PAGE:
As previously reported on Aflaot.ie, the RV Celtic Explorer docked in Dublin Port earlier this week. The 65.5m long vessel currently remains moored alongside Sir John Rogersons Quay (berth 6) as the 10-day Euroscience Open Forum 2012 (ESOF) concludes tomorrow in the Convention Centre. High-level delegates from the international scientific community have made the short crossing over the Liffey's Samuel Beckett Bridge to be welcomed on board.

Across Dublin Bay the RV Celtic Voyager had called to Dun Laoghaire Harbour yesterday, where she stayed overnight for a mid-scientific cruise break, while berthed at St. Michaels Wharf. The 31.4m vessel this morning resumed her scheduled Infomar 2 hydrographic work in the Irish Sea.

Published in Marine Science

#MARINE RESEARCH YACHT– The 36m French marine biology research yacht Tara, skippered by Loic Valette, sailed under motor-power into Dun Laoghaire Harbour from Lorient this afternoon, writes Jehan Ashmore.

The two-master is operated by Tara Expeditions which is a non-profit organisation which aims to learn more about the impact of climate change on ecosystems. She has travelled extensively on expeditions to both poles and throughout the world and where the organsiation have collected samples and data to the scientific community.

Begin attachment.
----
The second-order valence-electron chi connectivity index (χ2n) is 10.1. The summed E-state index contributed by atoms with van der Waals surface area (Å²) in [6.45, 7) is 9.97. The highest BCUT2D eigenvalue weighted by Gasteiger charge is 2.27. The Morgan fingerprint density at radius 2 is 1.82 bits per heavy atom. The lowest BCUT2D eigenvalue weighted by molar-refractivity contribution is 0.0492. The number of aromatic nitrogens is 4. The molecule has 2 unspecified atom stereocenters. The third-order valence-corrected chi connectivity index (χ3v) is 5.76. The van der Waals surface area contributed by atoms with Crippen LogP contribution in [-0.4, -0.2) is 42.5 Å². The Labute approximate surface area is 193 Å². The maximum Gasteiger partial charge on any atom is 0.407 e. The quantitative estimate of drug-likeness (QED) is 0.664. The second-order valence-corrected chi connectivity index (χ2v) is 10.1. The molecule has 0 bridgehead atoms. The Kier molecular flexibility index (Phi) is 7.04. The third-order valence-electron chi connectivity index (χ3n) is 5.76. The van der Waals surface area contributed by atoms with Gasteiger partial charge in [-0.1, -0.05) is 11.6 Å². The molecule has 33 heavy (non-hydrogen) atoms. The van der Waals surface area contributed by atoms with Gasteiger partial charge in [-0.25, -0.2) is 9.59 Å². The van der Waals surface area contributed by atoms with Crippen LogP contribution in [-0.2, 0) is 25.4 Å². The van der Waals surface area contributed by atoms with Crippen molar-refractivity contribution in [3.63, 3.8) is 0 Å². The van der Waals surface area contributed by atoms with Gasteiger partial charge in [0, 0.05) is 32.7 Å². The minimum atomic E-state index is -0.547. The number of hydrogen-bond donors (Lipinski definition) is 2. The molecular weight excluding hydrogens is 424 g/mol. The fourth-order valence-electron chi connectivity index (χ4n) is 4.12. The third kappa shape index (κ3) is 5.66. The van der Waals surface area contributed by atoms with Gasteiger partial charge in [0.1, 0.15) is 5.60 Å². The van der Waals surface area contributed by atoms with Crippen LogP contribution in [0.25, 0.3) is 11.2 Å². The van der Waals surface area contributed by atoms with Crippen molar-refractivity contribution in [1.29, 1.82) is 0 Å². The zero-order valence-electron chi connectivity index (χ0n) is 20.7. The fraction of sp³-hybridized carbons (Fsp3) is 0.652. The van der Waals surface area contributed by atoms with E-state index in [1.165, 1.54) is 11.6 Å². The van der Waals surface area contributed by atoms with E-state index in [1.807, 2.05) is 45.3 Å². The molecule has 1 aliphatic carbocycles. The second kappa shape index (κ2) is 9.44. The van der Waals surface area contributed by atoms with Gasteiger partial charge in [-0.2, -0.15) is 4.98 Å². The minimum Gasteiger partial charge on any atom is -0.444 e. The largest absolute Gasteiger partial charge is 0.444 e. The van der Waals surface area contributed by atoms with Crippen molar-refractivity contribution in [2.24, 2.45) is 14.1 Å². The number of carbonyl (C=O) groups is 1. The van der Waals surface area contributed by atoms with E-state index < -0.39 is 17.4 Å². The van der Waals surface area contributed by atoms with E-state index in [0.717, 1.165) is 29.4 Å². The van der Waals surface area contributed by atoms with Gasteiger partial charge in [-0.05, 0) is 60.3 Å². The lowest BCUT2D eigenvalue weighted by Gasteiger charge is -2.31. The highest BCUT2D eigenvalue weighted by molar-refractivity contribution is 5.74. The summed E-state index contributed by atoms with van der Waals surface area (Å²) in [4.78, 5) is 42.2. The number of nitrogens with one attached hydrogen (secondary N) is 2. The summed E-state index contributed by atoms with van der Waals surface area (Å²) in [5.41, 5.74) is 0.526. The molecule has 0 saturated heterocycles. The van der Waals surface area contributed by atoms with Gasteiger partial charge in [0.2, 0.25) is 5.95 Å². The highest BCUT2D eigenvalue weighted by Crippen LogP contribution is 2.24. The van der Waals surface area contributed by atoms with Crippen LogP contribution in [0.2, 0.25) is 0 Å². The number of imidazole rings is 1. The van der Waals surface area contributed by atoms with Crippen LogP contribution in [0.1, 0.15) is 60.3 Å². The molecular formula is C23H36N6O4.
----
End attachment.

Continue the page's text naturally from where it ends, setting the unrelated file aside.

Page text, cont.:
The port of call is so that she can take part in the Dublin 'City of Science 2012' festival.

Tara will be moored alongside the harbour's East Pier during tomorrow and Thursday, where the public are invited on board to tour the vessel on a first come first served basis. Opening times on both days are between 1-7pm and taken in small groups, noting limited accessibility. Crew will provide guided tours of the class B aluminium built yacht once owned by Jean-Louis Etienne and Sir Peter Blake. For further details click HERE.

As previously reported, the Marine Institute's RV Celtic Explorer docked in Dublin Port today in advance of the ESOF 2012 conference which is the highlight of the year-long science festival. For information visit www.dublinscience2012.ie

Published in Marine Science

#ESOF IN DUBLIN - The Euroscience Open Forum 2012 (ESOF) is to take place in the Convention Centre in Dublin from tomorrow until next Sunday. As part of the key conference, the Marine Institute's RV Celtic Explorer which docked in the centre of the port today, is expected to relocate berths later in the week for visiting high-level delegates, writes Jehan Ashmore.

The forum is billed as Europe's largest general science conference and the capital was chosen to host the Dublin 'City of Science 2012' festival which is year-long celebration of science. The prestigious international event features over 160 events that will showcase the best of Irish culture, arts and science.

Added to this is a 'Science in the City' festival (6-15th July) which is currently well-under way, for further information visit www.dublinscience2012.ie

Published in Marine Science

#MARINE SCIENCE – The Marine Institute has a research vessel training position under its Stagiaire Programme, which is designed to enable recent graduates to gain work experience in an area in which they are interested.